Before starting the process, clean your cast iron cookware. Once it's dry, place it on the burner on medium heat for about 10 minutes. We're focusing on getting the cast iron hot.
Once it's hot, pour some oil on the cooking surface. Remember, you don't want to use too much. Then, take a cloth and rub the oil over the surface, sides, and handle.
Be careful as you're doing this; the cast iron will be hot to hold with your bare hands. Use oven mitts or something similar to hold the cookware.
Buffing The Cast Iron
After applying the oil to the cast iron, buff it with a fresh and clean cloth; buff (polish) it until it appears dry. Then, let the cast iron cookware continue heating up.
During this process, smoke will appear. Once it stops smoking, you'll know the job is over. If you need a demonstration, here's a YouTube video to help:
Why Is Cast Iron Not Black After Seasoning?
There are countless examples online of what seasoned cast iron cookware should be like; it usually gains a black finish. However, what if yours doesn't turn out the same?
You might not have to worry if your cast iron doesn't gain a black finish. As long as the surface is dry and not sticky, it should become darker over time. One cast iron manufacturer states: "Newly seasoned cast iron may have a brownish tint to it. It's not rust, it's just the initial patina baking in."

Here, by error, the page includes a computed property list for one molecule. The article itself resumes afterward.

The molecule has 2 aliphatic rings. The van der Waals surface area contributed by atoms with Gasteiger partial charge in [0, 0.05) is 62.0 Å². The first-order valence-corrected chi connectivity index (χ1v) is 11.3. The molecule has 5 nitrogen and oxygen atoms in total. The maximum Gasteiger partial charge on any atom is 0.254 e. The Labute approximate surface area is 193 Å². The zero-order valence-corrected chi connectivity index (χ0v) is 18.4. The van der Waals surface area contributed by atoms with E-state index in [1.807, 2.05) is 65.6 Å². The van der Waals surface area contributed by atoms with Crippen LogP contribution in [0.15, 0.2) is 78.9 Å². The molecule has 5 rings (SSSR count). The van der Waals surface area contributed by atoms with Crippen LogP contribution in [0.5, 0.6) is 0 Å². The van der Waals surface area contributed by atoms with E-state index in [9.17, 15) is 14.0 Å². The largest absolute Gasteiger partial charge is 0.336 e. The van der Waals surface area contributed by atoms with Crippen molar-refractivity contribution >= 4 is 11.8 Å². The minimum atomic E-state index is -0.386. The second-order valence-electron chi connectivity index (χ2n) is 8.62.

The cast iron should turn darker as you use it. However, there's a faster way to turn it darker. If you'd like, you can apply a few more coatings.
With these new coatings, you'll want to use a higher temperature in the oven. Temperatures around 450-500 degrees Fahrenheit guarantee the cast iron will come out with a black finish.
What Happens if You Over-Season Cast Iron?
If you're focusing on all the details, you'll notice that many people recommend avoiding using too much oil. So, we can assume there's a possibility of over-seasoning cast iron.
It raises the question—why should you avoid using too much oil? After all, the oil turns into a plastic-like film at high temperatures. With this information in mind, you might get the idea that more oil means a thicker layer of protection.
However, that's not the case. Using too much oil usually makes the cast iron cookware sticky. Making a mistake like this will require more effort to remove the sticky mess and season the cookware again.
There are so many recommendations online—it's hard to keep track. However, one hour of seasoning time seems to be the consensus. If you're seasoning the cast iron cookware at a lower temperature, that timeframe becomes an hour longer. We hope this is informative enough to clear up any confusion.
Before you go, do you have other cast iron concerns? Are you wondering if it's worth seasoning the bottom of it? For more information, check out:
After seasoning the cast iron, you'll probably want to compare the results. This way, you can get a good grasp of what's going on. To learn more, check out: